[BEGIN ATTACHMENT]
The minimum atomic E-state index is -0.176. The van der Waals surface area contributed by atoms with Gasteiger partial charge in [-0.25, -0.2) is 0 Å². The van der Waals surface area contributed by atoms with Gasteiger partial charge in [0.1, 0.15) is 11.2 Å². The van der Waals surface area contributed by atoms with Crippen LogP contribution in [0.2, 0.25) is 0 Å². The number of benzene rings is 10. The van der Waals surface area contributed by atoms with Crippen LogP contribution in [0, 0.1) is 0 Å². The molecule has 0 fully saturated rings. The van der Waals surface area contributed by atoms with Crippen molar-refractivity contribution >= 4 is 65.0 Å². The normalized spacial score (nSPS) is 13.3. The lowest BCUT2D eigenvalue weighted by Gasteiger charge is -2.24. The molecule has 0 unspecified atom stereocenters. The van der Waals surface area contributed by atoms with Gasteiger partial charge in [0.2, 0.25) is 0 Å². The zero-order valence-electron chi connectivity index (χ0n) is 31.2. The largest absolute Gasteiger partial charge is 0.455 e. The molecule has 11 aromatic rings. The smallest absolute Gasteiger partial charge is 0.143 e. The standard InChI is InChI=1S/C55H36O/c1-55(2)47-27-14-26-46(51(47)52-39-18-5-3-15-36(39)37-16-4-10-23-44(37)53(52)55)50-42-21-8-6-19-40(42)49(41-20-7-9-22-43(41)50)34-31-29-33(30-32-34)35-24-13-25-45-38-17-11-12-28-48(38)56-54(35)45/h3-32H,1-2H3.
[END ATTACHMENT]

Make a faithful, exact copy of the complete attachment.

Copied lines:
The minimum atomic E-state index is -0.176. The van der Waals surface area contributed by atoms with Gasteiger partial charge in [-0.25, -0.2) is 0 Å². The van der Waals surface area contributed by atoms with Gasteiger partial charge in [0.1, 0.15) is 11.2 Å². The van der Waals surface area contributed by atoms with Crippen LogP contribution in [0.2, 0.25) is 0 Å². The number of benzene rings is 10. The van der Waals surface area contributed by atoms with Crippen LogP contribution in [0, 0.1) is 0 Å². The molecule has 0 fully saturated rings. The van der Waals surface area contributed by atoms with Crippen molar-refractivity contribution >= 4 is 65.0 Å². The normalized spacial score (nSPS) is 13.3. The lowest BCUT2D eigenvalue weighted by Gasteiger charge is -2.24. The molecule has 0 unspecified atom stereocenters. The van der Waals surface area contributed by atoms with Gasteiger partial charge in [0.2, 0.25) is 0 Å². The zero-order valence-electron chi connectivity index (χ0n) is 31.2. The largest absolute Gasteiger partial charge is 0.455 e. The molecule has 11 aromatic rings. The smallest absolute Gasteiger partial charge is 0.143 e. The standard InChI is InChI=1S/C55H36O/c1-55(2)47-27-14-26-46(51(47)52-39-18-5-3-15-36(39)37-16-4-10-23-44(37)53(52)55)50-42-21-8-6-19-40(42)49(41-20-7-9-22-43(41)50)34-31-29-33(30-32-34)35-24-13-25-45-38-17-11-12-28-48(38)56-54(35)45/h3-32H,1-2H3.